Class Notes (1,000,000)
CA (620,000)
UTSC (30,000)
MGEA06H3 (100)
Iris Au (100)
Lecture 6

MGEA06H3 Lecture Notes - Lecture 6: Price Level, Aggregate Demand, Aggregate Supply


Department
Economics for Management Studies
Course Code
MGEA06H3
Professor
Iris Au
Lecture
6

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MGEA06 Week 6 © Iris Au 1
Chapter 12 Aggregate Demand and Aggregate Supply (Part 1)
Outline
Derive the aggregate demand curve from the income-expenditure model.
Derive the short-run & long-run aggregate supply curves.
Discuss the short-run equilibrium vs. the long-run equilibrium.
Introduce the concept of output gap.
Discuss the (natural) adjustment mechanism.

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MGEA06 Week 6 © Iris Au 2
Aggregate Demand (AD)
An economy’s aggregate demand shows the relationship between the
aggregate price level and the quantity of aggregate output demanded by all
sectors in the economy (households, firms, the government, and the foreign
sector).
Holding all else constant, there is an inverse relationship between the
aggregate price level (P) and the quantity of aggregate output demanded.
Why Is the Aggregate Demand Curve Downward Sloping?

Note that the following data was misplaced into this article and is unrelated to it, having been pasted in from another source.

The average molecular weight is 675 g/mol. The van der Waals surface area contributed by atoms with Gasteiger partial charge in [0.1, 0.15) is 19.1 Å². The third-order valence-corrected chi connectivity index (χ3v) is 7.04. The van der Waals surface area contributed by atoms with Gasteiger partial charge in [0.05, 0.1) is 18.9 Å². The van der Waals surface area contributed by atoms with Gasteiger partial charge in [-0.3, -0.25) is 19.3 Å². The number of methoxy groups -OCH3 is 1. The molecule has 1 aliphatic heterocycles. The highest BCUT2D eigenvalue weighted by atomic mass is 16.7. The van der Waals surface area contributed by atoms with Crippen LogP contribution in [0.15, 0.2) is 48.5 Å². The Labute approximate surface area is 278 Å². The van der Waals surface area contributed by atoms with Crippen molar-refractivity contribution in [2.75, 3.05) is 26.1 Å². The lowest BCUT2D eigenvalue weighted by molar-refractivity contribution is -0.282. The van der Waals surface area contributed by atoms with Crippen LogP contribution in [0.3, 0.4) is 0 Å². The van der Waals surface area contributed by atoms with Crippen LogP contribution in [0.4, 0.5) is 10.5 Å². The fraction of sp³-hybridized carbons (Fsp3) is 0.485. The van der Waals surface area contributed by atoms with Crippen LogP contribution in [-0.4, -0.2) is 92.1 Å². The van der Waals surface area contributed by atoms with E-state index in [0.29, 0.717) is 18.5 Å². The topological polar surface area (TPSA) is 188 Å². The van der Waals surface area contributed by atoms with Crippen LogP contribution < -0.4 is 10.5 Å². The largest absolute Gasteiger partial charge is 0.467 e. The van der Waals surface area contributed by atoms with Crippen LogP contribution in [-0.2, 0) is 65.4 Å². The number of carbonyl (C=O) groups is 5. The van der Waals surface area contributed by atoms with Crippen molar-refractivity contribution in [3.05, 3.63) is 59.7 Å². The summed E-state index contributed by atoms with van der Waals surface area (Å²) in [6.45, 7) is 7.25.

The national income identity (Chapter 7):
GDP = Y = C + I + G + X IM
With the exception of G, most of the components of GDP are largely from
the private sectors.
To derive the AD curve, we need to understand how does a change in P
affect C, I, X, and IM.
An obvious but WRONG answer: If P , demand for goods and services .
In macroeconomics, we look at the demand for ALL goods and services.
If all prices, including prices of labour & capital, increase, then dollar
incomes also increase.
If both incomes and prices increase at the same rate, there is no change in
real income = Dollar income
Price there should be no change in aggregate
demand.

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MGEA06 Week 6 © Iris Au 3
A downward sloping AD curve can be explained by the wealth effect and the
interest rate effect.
The Wealth Effect
Holding all else constant, a rise in price lowers the real value of existing
assets real value of wealth .
When P , wealth (autonomous) C (Chapters 10 & 11) AD .
The Interest Rate Effect
Holding all else constant, interest rate rises when price increases because a
rise in price lowers the purchasing power of our (existing) money holdings.
To purchase the same amount of goods and services, we need to hold
more money than before.
To increase their money holdings, people will withdraw from their
savings or increase their borrowings interest rate . (Chapter 10)
When interest rate , cost of borrowing investment . (Chs 10 & 11)
When interest rate , current consumption become more expensive
consumption . (Chapter 10)
An open economy will also experience (net) capital inflows when interest
rate  domestic currency appreciates X & IM NX . (Ch 19)
In conclusion, C , I & NX when price AD .
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